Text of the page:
AW: AW: [RIF] section 6 - compatibility with RIF-BLD complete - Review PRD


A quick answer - will read through your comments when I have more time. 

I'm not aware of one "agreed-upon" unifying semantics for Production Rules
with negation and retract. Instead I know that there is a lot of discussion
in the community that the way negation is treated by several of the
production rule systems is not correct and leads to problems. An there are
many proposals for the semantics of negation in production rules including
argumentation semantics, stratified production rules, transformation based
semantics, inflationary semantics, just to name some. 

Yes, naf conditions in production rules can be seen as hypotheses which can
be assumed if there is no possible course of actions to achieve l. So far on
the idea; the whole problem is to understand formally what it means that
there is no possible course of actions starting from a given state S to
achieve the result l.

Inflationary semantics for semantics start out from a state S with a
possible empty set of intensional facts, the rules fire and assert new facts
to the intensional knowledge (leading to state transitions). However, once
asserted the intensional fact CAN NEVER BECOME FALSE.

Here just one quick CLIPS example to illustrate the general problem with
truth maintenance in production rules:

(defrule cardiac-risk

      (person (name ?name) (smoker yes) (weight ?weight))
      (test (> ?weight 100))
      (assert (cardiac-risk ?name))

This rule tests whether a person is overweight and a smoker. If he is, then
it asserts a warning that his heart is at risk. Now what happens if the
person gives up smoking, or loses weight? The warning fact will still be
present, because it is not linked in any way to the rule which created it.
This means that the fact base is no longer consistent with reality. 

Several other problems wrt to negation in combination with retract have been
pointed out in the production rules community.

So, I see a big risk if we include negation (and other expressive
constructs) and define a normative semantics for it, unless we are totally
sure that this semantics is correct and general enough to cover all common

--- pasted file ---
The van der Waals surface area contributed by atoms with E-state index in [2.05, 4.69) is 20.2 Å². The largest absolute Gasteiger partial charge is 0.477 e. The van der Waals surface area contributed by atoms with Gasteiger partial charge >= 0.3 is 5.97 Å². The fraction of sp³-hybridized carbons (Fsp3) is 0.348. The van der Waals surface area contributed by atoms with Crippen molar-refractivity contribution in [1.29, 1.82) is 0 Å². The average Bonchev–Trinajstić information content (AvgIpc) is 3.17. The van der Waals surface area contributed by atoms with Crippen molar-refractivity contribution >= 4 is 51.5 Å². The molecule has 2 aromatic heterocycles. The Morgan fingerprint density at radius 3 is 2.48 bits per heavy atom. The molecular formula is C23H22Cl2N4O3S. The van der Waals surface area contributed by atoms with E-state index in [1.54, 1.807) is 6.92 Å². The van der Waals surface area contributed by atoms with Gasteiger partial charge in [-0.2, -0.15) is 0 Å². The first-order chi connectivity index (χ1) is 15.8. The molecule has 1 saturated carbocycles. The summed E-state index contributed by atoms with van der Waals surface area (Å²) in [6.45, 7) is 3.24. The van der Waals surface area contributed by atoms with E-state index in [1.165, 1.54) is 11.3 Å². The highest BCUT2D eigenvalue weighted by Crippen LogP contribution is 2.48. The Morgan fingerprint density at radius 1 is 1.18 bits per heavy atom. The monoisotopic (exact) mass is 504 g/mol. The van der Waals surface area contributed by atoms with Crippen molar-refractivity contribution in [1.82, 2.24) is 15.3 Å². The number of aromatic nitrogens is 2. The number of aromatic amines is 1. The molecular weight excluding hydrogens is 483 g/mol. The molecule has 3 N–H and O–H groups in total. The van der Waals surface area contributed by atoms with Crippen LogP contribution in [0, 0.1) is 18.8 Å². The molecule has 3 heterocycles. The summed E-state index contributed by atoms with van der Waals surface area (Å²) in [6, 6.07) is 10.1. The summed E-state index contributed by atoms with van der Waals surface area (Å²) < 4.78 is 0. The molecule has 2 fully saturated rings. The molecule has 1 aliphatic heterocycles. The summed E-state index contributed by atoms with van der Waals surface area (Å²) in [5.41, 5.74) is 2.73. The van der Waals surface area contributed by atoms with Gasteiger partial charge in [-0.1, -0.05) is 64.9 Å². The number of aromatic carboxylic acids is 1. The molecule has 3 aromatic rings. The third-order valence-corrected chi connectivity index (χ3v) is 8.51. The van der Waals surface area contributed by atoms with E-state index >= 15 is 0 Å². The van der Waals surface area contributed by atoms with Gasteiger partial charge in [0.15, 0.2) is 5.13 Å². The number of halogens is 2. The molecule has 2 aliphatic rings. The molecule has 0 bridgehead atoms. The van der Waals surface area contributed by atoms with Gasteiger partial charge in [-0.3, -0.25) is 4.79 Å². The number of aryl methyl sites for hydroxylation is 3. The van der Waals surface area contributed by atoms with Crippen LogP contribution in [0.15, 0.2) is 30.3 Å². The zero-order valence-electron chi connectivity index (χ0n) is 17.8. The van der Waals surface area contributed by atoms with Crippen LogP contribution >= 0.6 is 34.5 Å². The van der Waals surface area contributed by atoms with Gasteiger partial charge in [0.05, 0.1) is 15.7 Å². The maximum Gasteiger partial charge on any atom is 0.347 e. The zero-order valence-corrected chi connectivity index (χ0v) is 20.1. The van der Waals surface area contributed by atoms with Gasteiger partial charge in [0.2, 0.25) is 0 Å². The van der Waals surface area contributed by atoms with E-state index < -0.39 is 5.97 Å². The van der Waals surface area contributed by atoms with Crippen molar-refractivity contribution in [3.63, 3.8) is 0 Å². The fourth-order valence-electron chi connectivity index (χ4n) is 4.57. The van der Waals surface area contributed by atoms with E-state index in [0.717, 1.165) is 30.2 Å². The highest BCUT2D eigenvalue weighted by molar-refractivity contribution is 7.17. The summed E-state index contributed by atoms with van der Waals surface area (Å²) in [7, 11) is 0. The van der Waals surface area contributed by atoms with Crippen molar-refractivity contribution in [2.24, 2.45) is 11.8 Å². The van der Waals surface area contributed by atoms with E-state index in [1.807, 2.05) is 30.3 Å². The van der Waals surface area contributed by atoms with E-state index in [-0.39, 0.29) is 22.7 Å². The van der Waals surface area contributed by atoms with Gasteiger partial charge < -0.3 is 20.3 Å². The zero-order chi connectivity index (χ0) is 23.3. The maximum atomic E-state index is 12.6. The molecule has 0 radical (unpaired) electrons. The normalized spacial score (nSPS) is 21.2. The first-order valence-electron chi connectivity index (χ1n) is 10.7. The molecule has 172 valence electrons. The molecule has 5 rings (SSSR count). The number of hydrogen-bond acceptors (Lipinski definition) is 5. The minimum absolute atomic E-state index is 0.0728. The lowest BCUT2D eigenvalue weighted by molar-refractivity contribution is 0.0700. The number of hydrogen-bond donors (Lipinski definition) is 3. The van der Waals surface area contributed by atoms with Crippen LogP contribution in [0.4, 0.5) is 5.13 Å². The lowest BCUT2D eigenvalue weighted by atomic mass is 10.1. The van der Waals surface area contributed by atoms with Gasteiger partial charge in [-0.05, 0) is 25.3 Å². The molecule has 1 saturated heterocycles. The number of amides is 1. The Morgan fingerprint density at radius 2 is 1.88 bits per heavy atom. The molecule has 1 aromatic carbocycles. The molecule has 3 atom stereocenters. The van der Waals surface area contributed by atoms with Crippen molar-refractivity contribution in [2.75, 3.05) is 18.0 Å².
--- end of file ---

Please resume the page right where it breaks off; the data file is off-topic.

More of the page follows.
production rule systems and future extensions.



PS.: Negation together with retract easily leads to loops.
PS2.: For the RIF-xml media types we need to list all possible security
concerns in the spec., such as semantics external data which is transported
or execution of external procedural code, etc.
PS3.: To overcome the above problem of truth maintenance CLIPS provides a
logical conditional element which assists with the perennial problem of
truth maintenance:

(defrule cardiac-risk
      (logical (person (name ?name) (smoker yes) (weight ?weight)))
      (logical (test (> ?weight 100)))
      (assert (cardiac-risk ?name))

By using the logical keyword there is a link between the fact asserted and
the premises on which it was based. When the premises changed, their results
were no longer valid, so they were removed.

-----Ursprüngliche Nachricht-----
Von: [] Im
Auftrag von Christian de Sainte Marie
Gesendet: Dienstag, 17. Juni 2008 13:28
An: Adrian Paschke
Cc: 'RIF WG'
Betreff: Re: AW: [RIF] section 6 - compatibility with RIF-BLD complete -
Review PRD



Thanx for the comments. Discussion inlined, below.

Adrian Paschke wrote:
> In my opinion several of the expressive features, such as a general
> action or negation, are critical! There is no generally accepted semantics
> for these in the production rules community,

This is, indeed, something you mentionned already: can you elaborate? I
would have said, instead, that negation (in the condition) is pretty
much the same in most PR systems: can you point to differences? At
least, there is one kind of negation (close to the inflationary
semantics in logic dialects) that is pretty much universal, isn't it?

> the relation to procedural
> attachments and negation in logical dialects is not completely clear, and
> have not thoroughly discussed such very expressive features in the RIF
> working group, yet.

In logical dialects, maybe; but, again, they are quite clear in PR
languages, aren't they? At least with the restriction that no
side-effect is allowed in the condition.

> They might also have many unexpected consequences, e.g.
> for future reaction rules dialects which generally support external
> What about external function calls with side-effects, if we apply for a
> + xml" MIME media type? Etc.

Interesting: I know nothing about the consequences of a MIME media type.
Can you elaborate?

Re unexpected consequences: do you have negation or execute in mind?
What kind of unexpected consequences?

> Given that we want a first PRD document soon, I would propose we do not
> include such expressive constructs in the basic PRD dialect (so nothing
> be 'wrong'): perhaps only retract+assert (and maybe: modify / update), but
> no execute and negation for now.

I would be in favour of including Modify in PRD FPWD if we can find a
syntax that works reasonably: it is probably too late at this stage.

Update, we can do without, I believe. Actually, we *should* do without:
since the semantic of whatever operation is "executed" is specified
externally, that specification can specify what has to be updated as
well, so that the engines that need to update know what they have to do
(see the discussion of update in PRR; btw, I will propose that update be
removed from PRR).

Execute? Yes, we could stay at the most basic level and remove it. What
would be the benefit? The syntax is pretty clear: it may still be
changed, but it will be a matter of style, not of substance. And the
semantics is not specified in the current draft anyway. On the other